Tuesday, 17 January 2012


I stumbled across a big house in Bothwell last summer that was being worked upon.  The building dates from the 1860's and was originally in large gardens.  It has now been surrounded by other houses facing a large square. I got permission from the owner, who happened to be on site, to take some photographs of some of the more than 40 leaded glass windows in the house although it has been divided into two houses - one at the back and another - the one being worked on - at the front.  This is a record of some of those windows on the ground, first and second floors.

This is what remains of the original entryway.  The leaded glass from the front door has been lost and replaced by a single sheet of textured glass.

However when you turn right into one of the lounges, the glass is much better preserved.  This lounge has a curved bay of five windows each of which has been curved including the leaded glass at the top.

You can see from these photos, that the amount and colour of the light affects the  character of the window in addition to the planned variations.

The room also contains a second door with a fanlight over it.  This is done in the same pattern and colour way as the others, but does not have any trees immediately outside.

The lounge on the other side of the hallway has a different character.  It has a rectangular bay which leads me to wonder about whether one was mainly the women's sitting room.  This more rectangular lounge has a bay of three front facing windows, and two side windows, one of which is represented here.

Front rectangular lounge windows

One of the side bay windows

At the back of the house the windows become more plain and sometimes seem to be functioning as security screens as in this downstairs cloak room.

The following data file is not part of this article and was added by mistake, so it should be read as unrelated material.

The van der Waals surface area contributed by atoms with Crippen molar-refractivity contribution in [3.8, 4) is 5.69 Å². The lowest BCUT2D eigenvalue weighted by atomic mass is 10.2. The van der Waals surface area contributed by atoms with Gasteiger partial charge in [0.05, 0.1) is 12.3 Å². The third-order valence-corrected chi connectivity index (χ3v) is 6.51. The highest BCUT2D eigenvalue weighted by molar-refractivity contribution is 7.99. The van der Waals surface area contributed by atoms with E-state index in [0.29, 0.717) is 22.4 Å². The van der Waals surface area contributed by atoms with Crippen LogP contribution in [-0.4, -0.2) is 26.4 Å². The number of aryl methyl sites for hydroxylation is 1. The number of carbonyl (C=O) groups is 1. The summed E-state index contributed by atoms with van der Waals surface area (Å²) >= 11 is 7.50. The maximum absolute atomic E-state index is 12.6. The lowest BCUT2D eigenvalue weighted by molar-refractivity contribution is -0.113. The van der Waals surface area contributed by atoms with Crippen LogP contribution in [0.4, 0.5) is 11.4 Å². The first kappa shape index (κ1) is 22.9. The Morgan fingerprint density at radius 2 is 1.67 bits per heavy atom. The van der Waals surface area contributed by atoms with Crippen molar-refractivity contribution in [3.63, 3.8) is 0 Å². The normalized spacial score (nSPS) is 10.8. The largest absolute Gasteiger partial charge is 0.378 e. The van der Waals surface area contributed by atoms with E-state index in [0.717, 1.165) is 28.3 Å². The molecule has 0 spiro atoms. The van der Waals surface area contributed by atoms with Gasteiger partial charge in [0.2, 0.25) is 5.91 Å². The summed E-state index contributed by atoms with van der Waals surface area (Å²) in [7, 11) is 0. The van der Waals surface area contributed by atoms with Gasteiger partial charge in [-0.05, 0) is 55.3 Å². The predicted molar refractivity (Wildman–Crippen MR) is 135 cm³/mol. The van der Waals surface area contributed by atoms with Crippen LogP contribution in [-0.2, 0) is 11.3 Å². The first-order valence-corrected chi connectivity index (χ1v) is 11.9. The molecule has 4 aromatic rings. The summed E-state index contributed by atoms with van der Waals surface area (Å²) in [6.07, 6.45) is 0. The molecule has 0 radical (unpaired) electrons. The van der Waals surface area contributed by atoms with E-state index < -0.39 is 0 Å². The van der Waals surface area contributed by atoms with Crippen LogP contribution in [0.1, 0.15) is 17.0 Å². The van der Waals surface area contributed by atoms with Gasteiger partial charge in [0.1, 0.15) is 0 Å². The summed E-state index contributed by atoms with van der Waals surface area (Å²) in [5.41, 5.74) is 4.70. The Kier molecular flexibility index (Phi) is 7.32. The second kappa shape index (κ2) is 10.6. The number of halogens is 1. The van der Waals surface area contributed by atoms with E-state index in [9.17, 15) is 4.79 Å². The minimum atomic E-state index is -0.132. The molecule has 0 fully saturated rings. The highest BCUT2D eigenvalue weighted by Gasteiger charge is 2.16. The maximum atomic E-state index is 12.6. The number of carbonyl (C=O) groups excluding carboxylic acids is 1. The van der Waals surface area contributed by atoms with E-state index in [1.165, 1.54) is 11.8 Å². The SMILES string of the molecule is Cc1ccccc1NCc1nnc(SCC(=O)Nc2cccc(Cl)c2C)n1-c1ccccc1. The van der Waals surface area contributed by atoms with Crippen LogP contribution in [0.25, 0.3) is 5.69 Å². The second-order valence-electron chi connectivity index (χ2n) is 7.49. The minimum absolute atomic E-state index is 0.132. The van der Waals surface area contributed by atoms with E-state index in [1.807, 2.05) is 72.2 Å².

As you go up a long stair way, you come to a now blanked off entrance to the first floor rooms above the kitchen and servants' quarters.  However as you turn to go up the second, shorter flight you pass this stair window.

The detail is difficult to see, so I have divided the window into three parts to give an impression of the amount of detail in this deceptively simple window.




The rooms of this part of the first floor have windows of the same design as the lounges below.  However, none of the rooms of this part of the house are bowed.

Sometimes the windows are paired

Sometimes the design is squashed for a narrow window

For a wide window, a central astragal is introduced

In others, the design is a direct echo of the ground floor windows
The windows to the side and back tend to be rectangular, wider and have an astragal 
 If you have the stamina, you can go up to the second floor where the billiard room must have been.

Front of the billiard room looking into the square.

 Here, in under the roof,  a vestige of the design from the ground floor remains.